Six International students, pictured here with their host siblings, will be attending Keene Central School this year.
For the first time ever, Keene Central School is hosting six international students from six different countries for the entire school year.
The students, who have been arriving throughout the past week as part of a new International Student Program, got to meet each other at a picnic Friday, Aug. 31 at the Keene Community Center.
And even though the six visitors all hail from big cities, the smallness of the region’s mountain towns wasn’t the first thing that struck them.
“It’s so green here,” said Luiza Parolin, an 11th grader from Curitiba, Brazil. “Here, everybody tries to help. They help themselves and they help the environment. I think that’s awesome.”
Iñigo Azcona, a tenth grader from Madrid, Spain, agreed: “In Madrid, there’s a lot of pollution. It’s very green here. It’s good.”
The plethora of green flora in the Adirondacks is something the region’s residents experience daily — the leaves on the trees melt into a steady, verdant blur when seen from the passenger seat of a moving car; the smell of pine is undeniable when the windows are rolled down.
Cultural diversity, on the other hand, is not as common.
“I just thought about how we’re kind of isolated here, and I thought it would be good to introduce our students to cultural diversity,” said Joy McCabe, who helped bring the program to the school.
While in the states, the international students will live with host families — two in Jay, two in Keene and two in Keene Valley — and will have a chance to experience what small town life in the Adirondacks is like. They will also carry full course loads during the school year.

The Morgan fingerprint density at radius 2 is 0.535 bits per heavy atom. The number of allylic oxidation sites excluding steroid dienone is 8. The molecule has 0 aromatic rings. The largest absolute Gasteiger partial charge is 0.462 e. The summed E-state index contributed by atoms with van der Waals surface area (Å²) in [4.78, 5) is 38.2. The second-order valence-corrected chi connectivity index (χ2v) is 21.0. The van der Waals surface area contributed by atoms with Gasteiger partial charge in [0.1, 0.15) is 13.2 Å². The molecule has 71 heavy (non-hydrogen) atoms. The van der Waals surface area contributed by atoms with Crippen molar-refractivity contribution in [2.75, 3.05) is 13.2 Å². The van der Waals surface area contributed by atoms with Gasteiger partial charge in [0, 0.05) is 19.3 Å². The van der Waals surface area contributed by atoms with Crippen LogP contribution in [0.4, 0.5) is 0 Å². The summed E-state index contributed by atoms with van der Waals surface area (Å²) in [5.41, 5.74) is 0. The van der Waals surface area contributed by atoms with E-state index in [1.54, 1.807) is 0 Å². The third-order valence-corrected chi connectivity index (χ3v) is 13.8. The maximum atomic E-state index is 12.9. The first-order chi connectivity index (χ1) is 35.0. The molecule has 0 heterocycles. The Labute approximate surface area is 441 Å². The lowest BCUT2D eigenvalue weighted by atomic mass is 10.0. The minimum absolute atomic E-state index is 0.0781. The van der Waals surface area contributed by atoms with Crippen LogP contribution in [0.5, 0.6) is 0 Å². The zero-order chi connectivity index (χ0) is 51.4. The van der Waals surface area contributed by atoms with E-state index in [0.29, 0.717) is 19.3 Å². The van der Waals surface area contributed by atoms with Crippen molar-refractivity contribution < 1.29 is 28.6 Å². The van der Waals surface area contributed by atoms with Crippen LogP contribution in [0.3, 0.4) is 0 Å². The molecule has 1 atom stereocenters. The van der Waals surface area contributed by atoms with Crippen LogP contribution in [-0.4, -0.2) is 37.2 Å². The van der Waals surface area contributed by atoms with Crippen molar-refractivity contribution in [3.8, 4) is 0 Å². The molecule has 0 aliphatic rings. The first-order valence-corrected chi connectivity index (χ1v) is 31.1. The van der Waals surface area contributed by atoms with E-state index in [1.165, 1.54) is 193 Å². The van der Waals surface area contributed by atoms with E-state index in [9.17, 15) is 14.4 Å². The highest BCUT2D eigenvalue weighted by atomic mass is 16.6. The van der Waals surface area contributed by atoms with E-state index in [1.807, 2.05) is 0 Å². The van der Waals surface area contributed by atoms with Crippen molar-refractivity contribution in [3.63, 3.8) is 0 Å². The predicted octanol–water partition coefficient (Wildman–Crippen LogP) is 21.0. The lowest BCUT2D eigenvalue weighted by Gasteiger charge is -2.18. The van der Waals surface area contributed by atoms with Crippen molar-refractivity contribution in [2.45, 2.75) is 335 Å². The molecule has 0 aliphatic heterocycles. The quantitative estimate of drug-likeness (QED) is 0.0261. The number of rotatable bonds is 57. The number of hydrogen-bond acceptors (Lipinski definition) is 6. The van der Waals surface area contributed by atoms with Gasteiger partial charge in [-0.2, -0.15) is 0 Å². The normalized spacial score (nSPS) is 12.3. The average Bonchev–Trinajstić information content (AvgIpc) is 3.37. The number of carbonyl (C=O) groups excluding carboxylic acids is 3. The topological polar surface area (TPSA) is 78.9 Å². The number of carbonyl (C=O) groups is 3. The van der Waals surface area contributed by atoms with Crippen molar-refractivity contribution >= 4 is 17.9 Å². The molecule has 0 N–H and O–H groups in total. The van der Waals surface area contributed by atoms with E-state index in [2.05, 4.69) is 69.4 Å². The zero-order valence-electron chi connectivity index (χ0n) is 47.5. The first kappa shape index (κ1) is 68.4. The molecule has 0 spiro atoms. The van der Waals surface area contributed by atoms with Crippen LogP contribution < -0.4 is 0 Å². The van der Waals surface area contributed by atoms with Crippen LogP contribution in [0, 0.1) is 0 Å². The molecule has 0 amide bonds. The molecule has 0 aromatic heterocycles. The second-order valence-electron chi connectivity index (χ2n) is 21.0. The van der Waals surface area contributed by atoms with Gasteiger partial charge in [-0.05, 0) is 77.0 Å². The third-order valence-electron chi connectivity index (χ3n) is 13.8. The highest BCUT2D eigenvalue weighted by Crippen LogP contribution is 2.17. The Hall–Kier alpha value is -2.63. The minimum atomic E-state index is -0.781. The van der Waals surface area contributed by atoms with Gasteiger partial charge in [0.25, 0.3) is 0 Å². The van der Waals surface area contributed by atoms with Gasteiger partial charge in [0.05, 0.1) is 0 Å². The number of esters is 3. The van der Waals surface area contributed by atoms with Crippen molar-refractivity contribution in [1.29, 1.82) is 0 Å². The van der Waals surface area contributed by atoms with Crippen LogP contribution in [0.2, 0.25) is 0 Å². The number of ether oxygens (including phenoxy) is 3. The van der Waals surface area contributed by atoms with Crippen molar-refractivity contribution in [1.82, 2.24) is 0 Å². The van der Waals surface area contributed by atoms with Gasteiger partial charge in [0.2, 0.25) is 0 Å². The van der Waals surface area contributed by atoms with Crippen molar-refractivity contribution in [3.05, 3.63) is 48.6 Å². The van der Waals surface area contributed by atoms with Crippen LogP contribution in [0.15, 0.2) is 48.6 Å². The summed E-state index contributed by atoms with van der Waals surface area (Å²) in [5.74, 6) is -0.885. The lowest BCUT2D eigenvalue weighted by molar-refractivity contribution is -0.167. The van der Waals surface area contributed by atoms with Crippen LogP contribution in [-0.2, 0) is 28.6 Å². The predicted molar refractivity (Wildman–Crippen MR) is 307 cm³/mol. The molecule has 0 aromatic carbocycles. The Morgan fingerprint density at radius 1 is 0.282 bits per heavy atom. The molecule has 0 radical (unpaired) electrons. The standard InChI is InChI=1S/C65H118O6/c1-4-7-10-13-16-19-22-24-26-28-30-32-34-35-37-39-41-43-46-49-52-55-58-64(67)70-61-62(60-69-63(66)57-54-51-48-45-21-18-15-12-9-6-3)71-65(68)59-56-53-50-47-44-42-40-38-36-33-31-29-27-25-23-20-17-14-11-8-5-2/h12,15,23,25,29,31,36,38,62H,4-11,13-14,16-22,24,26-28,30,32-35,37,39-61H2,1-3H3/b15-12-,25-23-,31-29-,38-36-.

Two of the students are juniors and one is a sophomore. The four who are seniors will be required to pass a regents-level exam to graduate.
Some of them already have plans for the future, while others aren’t quite as certain.
“When I graduate I want to attend a university in the United States and study to be a counselor or a psychologist,” said Chloe, a 12th grader from Hanoi, Vietnam. “And right now, I’d like to find work as a babysitter.”
Susanne Ruud, a 12th grader from Norway, has different post-school plans: “I want to travel and then go to college.”
Ruud is no stranger to travel, either. To date, she has been to Italy, Spain, Sweden, Germany, Denmark, Poland and Greece. Now that she can cross the United States off her wish list, she has her sights set on Australia and Asia.
While here Ruud said she wants to experience American life, a statement that would probably make Mike Johnson, program Coordinator for the International Students Program, happy to hear.
“I think a lot of countries have a bad stigma about America, but I don’t think Keene is like that,” Johnson said. “It’s a huge value to this community that these students can take that knowledge home with them, and that our students can go out into the world after they graduate and say they’ve met people from other countries and mean it.”
Johnson said he hopes the program can enrich the lives of everyone involved, and from the sound of things, it’s off to a good start.
“My city is really busy, so I’ve had a busy life,” said SeokJae Hong, an 11th grader from the northern region of South Korea. “Keene Valley is really good, the air is really fresh and the people are all so nice.”
But the mountains Adirondackers are so accustomed to seeing are not a new geological site for all of the visiting students.
“Taiwan has a lot of mountains, but few people live in them,” said Jonah Wu, a 12th grader from Hsinchu, Taiwan.
Like all of the students, Wu commented on how welcoming everyone has been to him. Even though he wants to return to Taiwan to attend college, there is one thing he wants to experience before he heads back, something that some locals love, and others despise.
“I can’t wait for the winter time,” Wu said. “I’ve never seen snow dropping before.”